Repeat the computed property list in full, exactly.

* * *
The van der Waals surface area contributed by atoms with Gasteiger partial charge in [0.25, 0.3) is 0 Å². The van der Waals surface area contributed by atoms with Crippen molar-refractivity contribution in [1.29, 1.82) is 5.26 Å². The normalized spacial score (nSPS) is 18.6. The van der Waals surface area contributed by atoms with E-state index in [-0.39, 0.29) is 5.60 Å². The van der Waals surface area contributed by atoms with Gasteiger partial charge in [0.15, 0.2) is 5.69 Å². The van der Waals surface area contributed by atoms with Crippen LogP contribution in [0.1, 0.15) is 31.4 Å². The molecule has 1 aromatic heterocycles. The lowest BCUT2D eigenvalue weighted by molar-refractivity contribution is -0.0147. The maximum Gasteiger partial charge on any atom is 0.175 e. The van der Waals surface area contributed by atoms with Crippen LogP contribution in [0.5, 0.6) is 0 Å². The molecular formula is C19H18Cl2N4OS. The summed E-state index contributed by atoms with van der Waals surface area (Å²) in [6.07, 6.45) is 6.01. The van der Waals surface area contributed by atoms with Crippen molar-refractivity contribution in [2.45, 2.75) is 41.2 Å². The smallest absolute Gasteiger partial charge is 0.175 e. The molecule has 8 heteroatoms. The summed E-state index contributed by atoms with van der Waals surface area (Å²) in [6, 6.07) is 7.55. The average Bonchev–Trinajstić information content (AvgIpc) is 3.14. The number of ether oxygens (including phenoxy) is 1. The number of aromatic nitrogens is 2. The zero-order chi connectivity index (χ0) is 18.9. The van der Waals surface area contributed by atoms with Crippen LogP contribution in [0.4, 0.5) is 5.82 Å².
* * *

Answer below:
The van der Waals surface area contributed by atoms with Gasteiger partial charge in [0.25, 0.3) is 0 Å². The van der Waals surface area contributed by atoms with Crippen molar-refractivity contribution in [1.29, 1.82) is 5.26 Å². The normalized spacial score (nSPS) is 18.6. The van der Waals surface area contributed by atoms with E-state index in [-0.39, 0.29) is 5.60 Å². The van der Waals surface area contributed by atoms with Gasteiger partial charge in [0.15, 0.2) is 5.69 Å². The van der Waals surface area contributed by atoms with Crippen LogP contribution in [0.1, 0.15) is 31.4 Å². The molecule has 1 aromatic heterocycles. The lowest BCUT2D eigenvalue weighted by molar-refractivity contribution is -0.0147. The maximum Gasteiger partial charge on any atom is 0.175 e. The van der Waals surface area contributed by atoms with Crippen LogP contribution in [0.5, 0.6) is 0 Å². The molecular formula is C19H18Cl2N4OS. The summed E-state index contributed by atoms with van der Waals surface area (Å²) in [6.07, 6.45) is 6.01. The van der Waals surface area contributed by atoms with Crippen molar-refractivity contribution in [2.45, 2.75) is 41.2 Å². The smallest absolute Gasteiger partial charge is 0.175 e. The molecule has 8 heteroatoms. The summed E-state index contributed by atoms with van der Waals surface area (Å²) in [6, 6.07) is 7.55. The average Bonchev–Trinajstić information content (AvgIpc) is 3.14. The number of ether oxygens (including phenoxy) is 1. The number of aromatic nitrogens is 2. The zero-order chi connectivity index (χ0) is 18.9. The van der Waals surface area contributed by atoms with Crippen LogP contribution in [0.4, 0.5) is 5.82 Å².